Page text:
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A Kidnapping Suspect Brought a Loaded Gun to Jail. Officials Blame SF Police for Failing to Find It

Written by Jonah Owen LambPublished Aug. 02, 2022 • 3:02pm
A screenshot of a San Francisco Sheriff Department’s internal confidential bulletin alerting staff about contraband found on inmates that came into the jail system. Items included a gun, left, that was discovered in suspect Roy Nadeau’s waistband during a body scan, center, and pills/ liters, right.

A kidnapping suspect sat in a cell for hours at San Francisco police headquarters before getting shuttled to jail and nearly making his way through security before officials say they found he was carrying a loaded weapon.

Though the gun was spotted in Roy Nadeau’s waistband on July 26 without anyone getting hurt, at least four SFPD officers failed to notice it. 

The incident highlights an ongoing pattern of law enforcement mishandling the weapons of both officers and suspects—an issue that has led to numerous close calls over the years and, in one high-profile case, cost a woman her life. 

What happened with Nadeau also exacerbates the already fraught relationship between SFPD, which arrested the suspect, and the Sheriff’s Department, which processed him into jail. 

The two agencies have long sparred over issues such as whether deputies should patrol the streets or take over security at the San Francisco International Airport. Amid staffing issues at the jail and a Covid surge that jams up the entire criminal justice system, they’ve also been locking horns over the time it takes deputies to book the people SFPD arrests. 

San Francisco Deputy Sheriff’s Association President Ken Lomba slammed SFPD for putting “lives in danger” by letting the gun go undetected.

“This is another example of mediocre and careless police work,” Lomba inveighed. “Our deputy sheriffs did an outstanding job finding the gun.”

Concealed Carry

SFPD Officer Drew Jackson, whose father is Northern District Captain Derrick Jackson, arrested 26-year-old Nadeau at 2:21 a.m. on July 26 for a litany of alleged offenses, including kidnapping and possession of burglary tools, and brought him to a holding cell at Southern Station, which is housed in the same building at SFPD’s headquarters.

The exterior of the Southern Station at SFPD’s headquarters where suspect Roy Nadeau was initially held. | Camille Cohen/The Standard

Three other SFPD officers—Sgt. Robert Glenn and officers Anthony Watson and Tariq Shaheed—were at the scene of arrest, according to the police report, and also failed to spot the weapon. 

Nadeau sat in the Southern Station cell for five or six hours with the loaded weapon tucked in his pants, according to multiple law enforcement sources. Watson and Shaheed then put a still-armed Nadeau in a vehicle and relocated him to the jail on Seventh Street before 8:30 a.m, according to the police report. 

Protocol requires officers to search a suspect upon arrest and then pat search them again when they arrive at jail, where they get shuffled through a security line and waved over with a metal detector wand before getting handed off to deputies.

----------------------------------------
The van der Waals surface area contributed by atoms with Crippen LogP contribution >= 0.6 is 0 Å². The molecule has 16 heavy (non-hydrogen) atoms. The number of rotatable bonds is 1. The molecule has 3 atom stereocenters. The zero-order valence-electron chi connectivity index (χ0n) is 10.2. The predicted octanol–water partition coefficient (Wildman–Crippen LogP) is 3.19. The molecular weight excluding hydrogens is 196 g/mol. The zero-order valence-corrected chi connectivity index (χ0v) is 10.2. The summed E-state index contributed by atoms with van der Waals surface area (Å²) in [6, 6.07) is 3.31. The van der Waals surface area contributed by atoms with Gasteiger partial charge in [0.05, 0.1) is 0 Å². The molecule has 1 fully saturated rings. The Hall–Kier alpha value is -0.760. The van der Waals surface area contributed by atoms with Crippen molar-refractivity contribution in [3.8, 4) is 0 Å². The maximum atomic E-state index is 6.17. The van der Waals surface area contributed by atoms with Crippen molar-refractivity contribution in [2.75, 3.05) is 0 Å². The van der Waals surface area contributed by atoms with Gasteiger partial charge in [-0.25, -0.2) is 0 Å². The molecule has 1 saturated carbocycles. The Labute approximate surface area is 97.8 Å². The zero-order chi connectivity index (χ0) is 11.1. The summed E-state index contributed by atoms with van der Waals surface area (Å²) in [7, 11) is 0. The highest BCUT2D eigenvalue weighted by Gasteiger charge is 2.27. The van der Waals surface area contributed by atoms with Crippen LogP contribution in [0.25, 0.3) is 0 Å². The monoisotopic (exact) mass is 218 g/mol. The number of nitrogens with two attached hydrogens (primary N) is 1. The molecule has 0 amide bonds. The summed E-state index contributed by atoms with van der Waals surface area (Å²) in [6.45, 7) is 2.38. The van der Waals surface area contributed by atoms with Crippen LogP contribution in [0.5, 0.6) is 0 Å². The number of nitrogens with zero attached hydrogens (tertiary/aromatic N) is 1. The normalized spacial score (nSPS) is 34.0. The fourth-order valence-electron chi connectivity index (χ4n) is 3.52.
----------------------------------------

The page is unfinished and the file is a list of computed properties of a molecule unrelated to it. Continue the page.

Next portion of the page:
In Nadeau’s case, it appears none of those steps were taken.

The weapon was only found when a jail deputy named Ryan Arnaldo put the suspect through a body scanner. Arnaldo then retrieved the gun and handed it over to one of the SFPD officers who brought the suspect to jail. 

A police spokesperson confirmed some details about what happened, however, and offered assurances that the situation is under review. 

“Upon being notified of the discovery of the firearm by the San Francisco Sheriff’s Department, and because of the seriousness of the incident,” SFPD Sgt. Adam Lobsinger said, “an immediate investigation was initiated by the San Francisco police Internal Affairs Division.”

An internal Sheriff’s Department memo obtained by The Standard underscores the gravity of the oversight. 

“These incidents show how important thorough arrest searches are,” the document states alongside an image of the X-ray that ultimately revealed the weapon. “The firearm can be used against sworn and professional staff and poses a greater imminent threat than most contraband.” 

Publicly, the Sheriff’s Department struck a more conciliatory tone about the potentially fatal incident, praising deputies for finding the weapon that went undetected in a holding cell and police vehicle from about 2:20 to 8:30 in the morning. 

“Fortunately, we were able to secure a firearm from an arrested individual before it presented a danger to anyone,” Sheriff’s Department spokesperson Tara Moriarty said. “Searches by our SFSO deputies are thorough and aided by technologies that may not be available to other agencies when out in the field.”

Lapses in Oversight

Similar lapses have cropped up throughout the U.S.

An incident in New Mexico in 2018 resulted in a four-hour standoff. In 2019, deputies found a gun on an already booked inmate, which they seized before anyone was hurt. 

Law enforcement failures to secure service weapons have led to multiple fatalities in San Francisco in the past several years. 

In 2015, a handgun stolen from a Bureau of Land Management agent’s car led to the highly publicized killing of Kate Steinle on a pier along The Embarcadero. And in 2017, a police officer’s unsecured gun was stolen and used in the killing of Abel Esquivel in the Mission.

Jonah Owen Lamb can be reached at [email protected]

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